It's very plausible that there can exist errors and biases but if one looks for them with a particular "big idea" in mind, it is likely that he will get skewed results. And it is hard to avoid the feeling that skewed results are actually the real goal in many cases.

And that's the memo.


  1. not really relevant but still quite funny: Richard Lindzen's views on the health risks of smoking (in



  2. I don't know why you find it "funny". I think that he is very right. Concerning second-hand smoking, which is really the thing that he has spoken about publicly, it is a very vaguely documented correlation.

    Take this: spouse smoking exposure increases cancer risk by 20%. This is supposed to be a great evidence for the link. The numbers are statistically insignificant. The estimated ratio of cancer rates for spouses of smokers vs. complete nonsmokers is between 1.01 and 1.37 at 95% confidence level.

    There are other numbers of this type and it just happens that the lower rate is always 1.01. Surely a coincidence, right? At high confidence level, they always want to stay above one.

    With huge errors, it is simply completely plausible to think that second-hand smoking doesn't influence the lung cancer rate at all. What they have is a 2-sigma effect, and one may think that even this effect was caused by a bias and predetermined goals of the research. I am almost completely unconvinced by the actual numbers.

    Unlike Richard Lindzen, I hate cigarettes. But the numbers make it pretty clear that he has a very strong point.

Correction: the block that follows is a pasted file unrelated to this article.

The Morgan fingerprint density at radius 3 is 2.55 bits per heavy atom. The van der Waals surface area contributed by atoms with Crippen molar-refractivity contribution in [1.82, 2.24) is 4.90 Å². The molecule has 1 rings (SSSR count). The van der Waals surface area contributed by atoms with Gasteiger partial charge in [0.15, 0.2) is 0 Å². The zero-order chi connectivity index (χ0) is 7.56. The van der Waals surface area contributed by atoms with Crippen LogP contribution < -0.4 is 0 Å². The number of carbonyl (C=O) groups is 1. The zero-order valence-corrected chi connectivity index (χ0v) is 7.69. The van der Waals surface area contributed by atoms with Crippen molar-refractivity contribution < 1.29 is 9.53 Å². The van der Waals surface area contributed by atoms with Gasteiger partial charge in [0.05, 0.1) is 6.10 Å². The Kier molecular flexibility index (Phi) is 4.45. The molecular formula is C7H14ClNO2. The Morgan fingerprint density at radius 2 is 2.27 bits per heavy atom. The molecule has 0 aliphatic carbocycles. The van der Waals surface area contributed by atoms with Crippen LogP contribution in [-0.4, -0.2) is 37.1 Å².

Personally, I think that there is evidence that first-hand smoking significantly increases lung cancer rates - 80% of lung cancers can be correlated with smoking although only 50% of people smoke - but I don't think that the people who think otherwise are completely crazy.

  3. dear lubos,

    i found the quote "He'll even expound on how weakly lung cancer is linked to cigarette smoking. He speaks in full, impeccably logical paragraphs, and he punctuates his measured cadences with thoughtful drags on a cigarette." rather amusing...

    but i definitely don't want to open this can of worms and argue about these things as well (although i should be honored that you only seem to ignore my comments pertaining to climate related issues;-), and hence will just comment in general.

    medical studies often contradict each other. results claiming to have "proven" some causal connection are confronted with results claiming to have "disproven" the link, or vice versa. this dilemma affects even reputable scientists publishing leading medical journals. the topics are divers: